Grief hits everyone differently. I spent a lot of time just being numb and doing everything I could to not think about the pain (before and after my mom died), and my sister was really self-destructive for several years after. Although I wouldn't have gone for it at the time, I think that therapy would have really helped both of us deal with our feelings in a better way. Again, your being older might be a real plus here - you're probably much more realistic and mature than I was, so don't be afraid to find a good therapist/shrink/whatever and start talking about things, and don't wait until this is over to start. Also take time for yourself, away from your dad. Do things that make you feel better, relax, and try to have fun when you can.

A lot of time has passed, and it doesn't hurt nearly as much as it used to. I still miss my mom pretty often, though. I miss having her to talk to, and I wish she could know me as an adult, as I am today, I wish she could have met the woman I married, and on and on. But I can also think about who she was to me, and remember so many things that we did, and look at pictures of her and feel really happy.
posted by sluggo at 6:54 AM on May 12, 2006

I lost a good friend to this - she was in her early 30's. It was VERY quick and generally as Mayor Curley has described. Not much pain. She was diagnosed in July and died in August.

My sympathies are with you, too. Lost my dad to stomach cancer.
posted by clarkstonian at 7:06 AM on May 12, 2006

First off, my sympathies to both of you.

Will: Lawyer. While your father is still able, you need to have him get a will done up so that there is no doubt as to where his belongings will go. You will need to get power of attorney in the event your dad becomes incapacitated and so you can make decisions on his behalf. If your dad has savings, perhaps you can impose upon him to make the account joint. Bills still need to get paid. Sorry to bring up money, but you would be surprised at how little anyone who is owed money actually cares about your loved ones or your recent heartbreaks.

Prepare yourself emotionally for the days following his passing. There is a lot of paperwork and decisions that for example, the funeral company will need to have done and this will be generally while you are at your thinnest emotionally. You will be responsible for the coffin, the funeral, transportation, and cremation/burial. Perhaps discuss with your dad the arrangements that he would like - this may also help both of you prepare. I would expect anywhere from 4-8 thousand dollars. Don't get guilted into the fanciest of anything. At that point it really doesn't matter to your dad.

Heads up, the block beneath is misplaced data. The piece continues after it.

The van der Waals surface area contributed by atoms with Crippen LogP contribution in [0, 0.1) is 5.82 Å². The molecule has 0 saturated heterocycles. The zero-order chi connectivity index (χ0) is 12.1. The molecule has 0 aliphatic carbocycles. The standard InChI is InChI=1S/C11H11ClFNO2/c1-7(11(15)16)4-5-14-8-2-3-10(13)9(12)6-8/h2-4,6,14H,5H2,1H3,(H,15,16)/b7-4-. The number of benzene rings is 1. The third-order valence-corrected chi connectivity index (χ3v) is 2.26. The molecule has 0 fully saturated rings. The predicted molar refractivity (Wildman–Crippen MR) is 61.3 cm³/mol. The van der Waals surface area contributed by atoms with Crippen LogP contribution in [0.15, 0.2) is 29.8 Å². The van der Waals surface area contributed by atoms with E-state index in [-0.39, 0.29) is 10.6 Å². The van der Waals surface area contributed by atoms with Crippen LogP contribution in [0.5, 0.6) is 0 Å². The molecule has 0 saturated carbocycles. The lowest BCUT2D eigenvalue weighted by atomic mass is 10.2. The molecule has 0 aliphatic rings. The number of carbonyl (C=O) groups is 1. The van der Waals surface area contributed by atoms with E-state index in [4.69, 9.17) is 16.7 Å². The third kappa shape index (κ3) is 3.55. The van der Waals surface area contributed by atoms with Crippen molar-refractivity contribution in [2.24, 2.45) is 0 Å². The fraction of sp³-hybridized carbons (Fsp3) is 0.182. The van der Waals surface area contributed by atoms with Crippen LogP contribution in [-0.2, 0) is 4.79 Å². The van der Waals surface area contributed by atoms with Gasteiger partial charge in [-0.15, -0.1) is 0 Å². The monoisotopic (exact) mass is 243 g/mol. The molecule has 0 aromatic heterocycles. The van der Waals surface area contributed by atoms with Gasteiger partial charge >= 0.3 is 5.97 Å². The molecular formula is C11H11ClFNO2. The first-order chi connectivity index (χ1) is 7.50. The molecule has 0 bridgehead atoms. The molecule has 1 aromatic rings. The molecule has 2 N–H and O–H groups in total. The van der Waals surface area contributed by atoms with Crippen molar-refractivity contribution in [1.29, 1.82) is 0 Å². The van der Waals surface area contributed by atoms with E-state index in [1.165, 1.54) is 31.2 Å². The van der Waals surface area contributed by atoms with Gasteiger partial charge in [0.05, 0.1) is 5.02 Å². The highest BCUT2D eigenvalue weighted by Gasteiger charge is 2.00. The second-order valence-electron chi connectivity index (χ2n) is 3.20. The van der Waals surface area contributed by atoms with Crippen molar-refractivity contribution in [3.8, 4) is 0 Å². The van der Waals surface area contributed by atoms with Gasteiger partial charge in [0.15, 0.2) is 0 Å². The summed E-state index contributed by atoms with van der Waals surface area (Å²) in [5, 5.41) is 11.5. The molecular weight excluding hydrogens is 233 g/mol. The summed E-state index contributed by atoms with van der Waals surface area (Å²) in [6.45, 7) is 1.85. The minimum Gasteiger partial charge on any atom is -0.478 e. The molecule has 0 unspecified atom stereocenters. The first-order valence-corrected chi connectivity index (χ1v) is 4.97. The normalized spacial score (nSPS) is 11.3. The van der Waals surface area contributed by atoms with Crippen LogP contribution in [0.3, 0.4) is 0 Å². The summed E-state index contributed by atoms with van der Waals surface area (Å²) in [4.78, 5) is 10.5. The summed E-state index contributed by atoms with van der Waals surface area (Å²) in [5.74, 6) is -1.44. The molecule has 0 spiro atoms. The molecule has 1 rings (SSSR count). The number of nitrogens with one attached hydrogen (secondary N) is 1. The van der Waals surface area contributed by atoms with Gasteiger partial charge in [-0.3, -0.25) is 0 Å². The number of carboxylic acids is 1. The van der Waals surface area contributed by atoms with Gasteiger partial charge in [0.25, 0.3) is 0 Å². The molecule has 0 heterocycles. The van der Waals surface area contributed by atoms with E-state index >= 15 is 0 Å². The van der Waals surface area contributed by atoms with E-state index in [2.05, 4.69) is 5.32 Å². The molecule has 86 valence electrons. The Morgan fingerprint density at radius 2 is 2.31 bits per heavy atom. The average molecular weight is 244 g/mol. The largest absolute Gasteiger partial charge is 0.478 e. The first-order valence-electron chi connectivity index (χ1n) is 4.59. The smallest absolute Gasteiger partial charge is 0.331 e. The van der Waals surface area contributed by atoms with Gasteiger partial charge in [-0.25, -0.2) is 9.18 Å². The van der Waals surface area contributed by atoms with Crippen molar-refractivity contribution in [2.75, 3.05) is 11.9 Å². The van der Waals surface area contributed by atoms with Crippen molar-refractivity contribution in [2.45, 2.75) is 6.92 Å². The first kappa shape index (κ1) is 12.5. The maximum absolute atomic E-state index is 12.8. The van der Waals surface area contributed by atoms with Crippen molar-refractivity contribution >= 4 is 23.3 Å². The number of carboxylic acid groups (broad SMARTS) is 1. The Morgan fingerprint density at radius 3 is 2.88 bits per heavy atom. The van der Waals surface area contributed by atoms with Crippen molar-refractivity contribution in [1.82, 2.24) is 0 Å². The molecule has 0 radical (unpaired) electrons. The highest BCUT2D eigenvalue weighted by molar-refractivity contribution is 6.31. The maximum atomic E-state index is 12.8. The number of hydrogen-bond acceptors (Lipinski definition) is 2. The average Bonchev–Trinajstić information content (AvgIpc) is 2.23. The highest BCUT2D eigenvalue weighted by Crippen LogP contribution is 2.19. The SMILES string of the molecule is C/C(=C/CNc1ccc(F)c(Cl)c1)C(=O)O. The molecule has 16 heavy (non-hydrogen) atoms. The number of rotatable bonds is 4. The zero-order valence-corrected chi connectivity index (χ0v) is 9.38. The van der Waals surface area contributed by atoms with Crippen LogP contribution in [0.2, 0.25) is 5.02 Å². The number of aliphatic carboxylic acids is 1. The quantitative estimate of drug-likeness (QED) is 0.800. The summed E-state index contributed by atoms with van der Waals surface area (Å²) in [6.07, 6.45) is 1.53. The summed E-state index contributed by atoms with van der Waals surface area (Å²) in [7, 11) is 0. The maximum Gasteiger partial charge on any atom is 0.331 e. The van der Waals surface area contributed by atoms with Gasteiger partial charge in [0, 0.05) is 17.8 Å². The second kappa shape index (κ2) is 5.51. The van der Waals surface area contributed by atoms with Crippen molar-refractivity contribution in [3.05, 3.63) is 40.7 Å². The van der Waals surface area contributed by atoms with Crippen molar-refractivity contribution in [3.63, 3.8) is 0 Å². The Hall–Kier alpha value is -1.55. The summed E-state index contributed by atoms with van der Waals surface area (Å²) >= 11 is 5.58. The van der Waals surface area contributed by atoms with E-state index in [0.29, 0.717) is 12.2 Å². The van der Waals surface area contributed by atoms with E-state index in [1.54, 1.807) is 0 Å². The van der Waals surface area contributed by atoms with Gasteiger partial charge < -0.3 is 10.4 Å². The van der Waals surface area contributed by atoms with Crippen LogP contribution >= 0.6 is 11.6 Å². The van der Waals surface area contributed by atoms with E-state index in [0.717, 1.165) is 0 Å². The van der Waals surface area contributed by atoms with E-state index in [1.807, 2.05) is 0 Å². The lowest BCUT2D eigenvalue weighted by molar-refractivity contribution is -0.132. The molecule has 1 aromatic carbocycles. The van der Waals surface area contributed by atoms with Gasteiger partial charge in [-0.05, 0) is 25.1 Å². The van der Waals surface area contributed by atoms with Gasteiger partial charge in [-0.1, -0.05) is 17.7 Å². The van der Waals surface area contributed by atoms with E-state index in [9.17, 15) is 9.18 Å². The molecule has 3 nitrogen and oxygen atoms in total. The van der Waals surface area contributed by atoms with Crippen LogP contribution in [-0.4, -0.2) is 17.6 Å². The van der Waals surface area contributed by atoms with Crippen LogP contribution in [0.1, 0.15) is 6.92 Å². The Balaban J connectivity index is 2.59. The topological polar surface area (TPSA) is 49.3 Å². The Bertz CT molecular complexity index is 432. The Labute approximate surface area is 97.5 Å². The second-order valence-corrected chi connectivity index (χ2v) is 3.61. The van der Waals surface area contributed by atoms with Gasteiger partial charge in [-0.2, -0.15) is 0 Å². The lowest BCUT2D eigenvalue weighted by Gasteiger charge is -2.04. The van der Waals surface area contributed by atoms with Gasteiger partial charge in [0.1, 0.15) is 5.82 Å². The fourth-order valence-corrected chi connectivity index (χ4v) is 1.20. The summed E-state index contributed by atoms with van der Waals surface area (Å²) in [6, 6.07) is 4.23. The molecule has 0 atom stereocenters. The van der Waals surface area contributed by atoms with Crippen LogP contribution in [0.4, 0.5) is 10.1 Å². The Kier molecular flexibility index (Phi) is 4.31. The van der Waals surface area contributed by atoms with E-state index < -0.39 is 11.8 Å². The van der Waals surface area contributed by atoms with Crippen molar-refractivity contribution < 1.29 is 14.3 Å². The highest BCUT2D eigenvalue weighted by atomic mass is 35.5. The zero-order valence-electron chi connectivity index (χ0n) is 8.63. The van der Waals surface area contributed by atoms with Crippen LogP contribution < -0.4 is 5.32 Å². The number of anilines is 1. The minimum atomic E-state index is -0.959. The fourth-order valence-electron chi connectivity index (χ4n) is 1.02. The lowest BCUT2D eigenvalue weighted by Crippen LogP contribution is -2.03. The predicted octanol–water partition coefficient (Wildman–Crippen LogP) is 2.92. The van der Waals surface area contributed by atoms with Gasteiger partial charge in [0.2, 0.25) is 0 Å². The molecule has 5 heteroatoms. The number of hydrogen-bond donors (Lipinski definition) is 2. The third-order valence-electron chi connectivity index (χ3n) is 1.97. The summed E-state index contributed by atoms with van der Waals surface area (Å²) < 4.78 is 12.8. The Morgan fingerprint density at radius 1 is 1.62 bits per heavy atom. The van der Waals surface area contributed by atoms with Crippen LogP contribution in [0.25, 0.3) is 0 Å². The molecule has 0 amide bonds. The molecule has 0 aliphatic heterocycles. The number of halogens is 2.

Last, believe that your dad despite his illness, is fortunate to have a child like you who would rather be with him during his remaining days than move across the country for a job. I can't think of a greater compliment to a parent. Your decision speaks volumes about your dad as a parent, and about you as his child.
posted by fox_terrier_guy at 7:20 AM on May 12, 2006

I lost my Dad a few weeks ago to mesothelioma. Even though he made it 14 months past his diagnosis, and even though that last year, he lived in our home and I was able to see and talk to him every day, I still second-guess some of the aspects of his care and the details (should we have done hospice sooner, should I have advocated more vehemently for x, y or z, etc.)

I know that everyone did the best they could, but I guess I'm trying to tell you there will be doubts no matter how well you prepare. Maybe it's an aspect of grief, I don't know.

Because I am still sorting through a lot of things myself, this may be a little jumbled, so sorry in advance:
  • Moneywise, your father should be on medicare asap, if he is eligible. There are still some out-of-pocket expenses, but it's much better than paying cash for everything.
  • We didn't bother with Medicare prescription drug coverage because we didn't have the time to figure it out, and because different plans cover different drugs. Walgreens has started printing out matching lists which show which drugs are covered by which plans. very helpful, but too late for our situation.
  • If you are going for strictly comfort care (also called palliative care), I say get in touch with hospice right away. I am biased toward non-profit hospice care, as it seems a little more ethical in concept, but not necessarily in practice. If a doctor says a patient has less than 6 months to live, medicare covers hospice care 100%. This includes at-home care and lots of durable medical equipment (hospital bed, wheelchair, portable john, etc.) You can see why this might be the first call you want to make--they will likely have caseworkers to take care of all the paperwork, too.